These updates include replacing the basic non extendable 18” Track Fence with their extendable Telescoping Incra Lock Cut Off Fence which extends from 18” to 31”, and removing their very basic plastic sliding stop positioner and replacing it with the far superior FlipShopStop, which I must say I am a big fan of.
As you can see it comes well packed, and along with the gauge the box contains 3 bags of parts which are labelled with their contents. It also comes with a 91/2” long screwdriver type Allen key for adjusting the fence, and as per normal for Incra, the quality of the materials used and their fit and finish are excellent.
I must say that I was rather surprised that the instruction manual that came with the 1000SE was for the 1000 and that Incra had not produced a new one for this model. But maybe this is just me being too picky, because they have put a few individual pages in the bag. One is a addendum for the new telescoping fence, one for the Flipshopstop, and there is also a page which shows you how to set the 1/10th of a degree Vernier Cursor, because they have also upgraded this and so it reads slightly different then the ½ of a degree shown in the manual for the standard Incra 1000. Even though the manual is for the 1000, the instructions are very clear with good quality pictures, and most of it still relates to the SE.
To be honest the gauge arrives virtual assembled and does not take long to set up. All you need to do is attach the Flipshopstop to the fence and fit the handle, and if your saw has a “T” slot there is also an adaptor included with the kit which you simply screw onto the end of the bar. The steel bar, or as Incra call it the “Glidelock”, is made to fit a standard ¾”x 3/8” mitre slot, but as you will see below Incra have a very clever and ingenious system which allows the bar to be adjusted using a grub screw in four pairs of expansion disks to fit mitre slots which are slightly over or under the standard size.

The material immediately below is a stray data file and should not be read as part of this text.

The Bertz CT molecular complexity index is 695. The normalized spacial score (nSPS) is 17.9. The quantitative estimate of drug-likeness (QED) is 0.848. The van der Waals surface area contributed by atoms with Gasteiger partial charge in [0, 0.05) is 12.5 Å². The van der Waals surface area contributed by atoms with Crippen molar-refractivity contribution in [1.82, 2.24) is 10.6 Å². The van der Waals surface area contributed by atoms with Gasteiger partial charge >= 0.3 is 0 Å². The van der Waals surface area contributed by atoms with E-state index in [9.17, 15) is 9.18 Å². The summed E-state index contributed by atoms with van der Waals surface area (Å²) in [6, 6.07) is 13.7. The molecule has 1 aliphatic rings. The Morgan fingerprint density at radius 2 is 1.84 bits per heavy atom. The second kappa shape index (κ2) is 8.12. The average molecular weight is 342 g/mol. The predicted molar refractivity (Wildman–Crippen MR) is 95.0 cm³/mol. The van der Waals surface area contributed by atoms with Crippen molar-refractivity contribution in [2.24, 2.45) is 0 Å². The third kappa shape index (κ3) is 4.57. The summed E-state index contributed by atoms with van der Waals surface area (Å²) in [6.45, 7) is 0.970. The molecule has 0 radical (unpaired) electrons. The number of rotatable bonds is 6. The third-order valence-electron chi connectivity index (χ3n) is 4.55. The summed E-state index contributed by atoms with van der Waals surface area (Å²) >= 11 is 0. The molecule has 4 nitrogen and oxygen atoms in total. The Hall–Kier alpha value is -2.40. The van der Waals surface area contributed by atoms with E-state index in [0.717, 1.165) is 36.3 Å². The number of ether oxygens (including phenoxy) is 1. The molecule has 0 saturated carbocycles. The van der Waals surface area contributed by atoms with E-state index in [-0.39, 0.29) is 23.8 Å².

The “Glidelock” arrives with 3 white washers/disks fitted down the left hand side and 3 black ones fitted on the right, and both sets are held in with grub screws. The white ones have a small slit in them, which allow them to be adjusted by means of turning the grub screw with a small Allen key (provided). As the instruction state, make sure that the slit is about 1/16” above the opening in the bar and not in the opening itself, otherwise you will not be able to adjust them properly. These little things are an excellent idea, and with a few turns of the Allen key can save you a lot of heartache in trying to get a decent mitre gauge to fit a badly manufactured mitre slot. On my saw the adjustments took no time at all and I was up and running in minutes. One thing to mention is that 2 of these washers/disks are hidden under the protractor head, and it is a simple matter of removing the fence and large black know and turning the protractor to one side and then do any adjustment that is needed . When finished reattach the fence and knob. Incra suggest that if your slot is undersize that you remove the 3 black washers/disks and leave the holes empty, and then as above adjust the whites until the bar runs smoothly. Finally if the slot is oversized you again remove the black disks but this time replace them with 3 of the white one’s so that you have adjustment on both sides of the bar.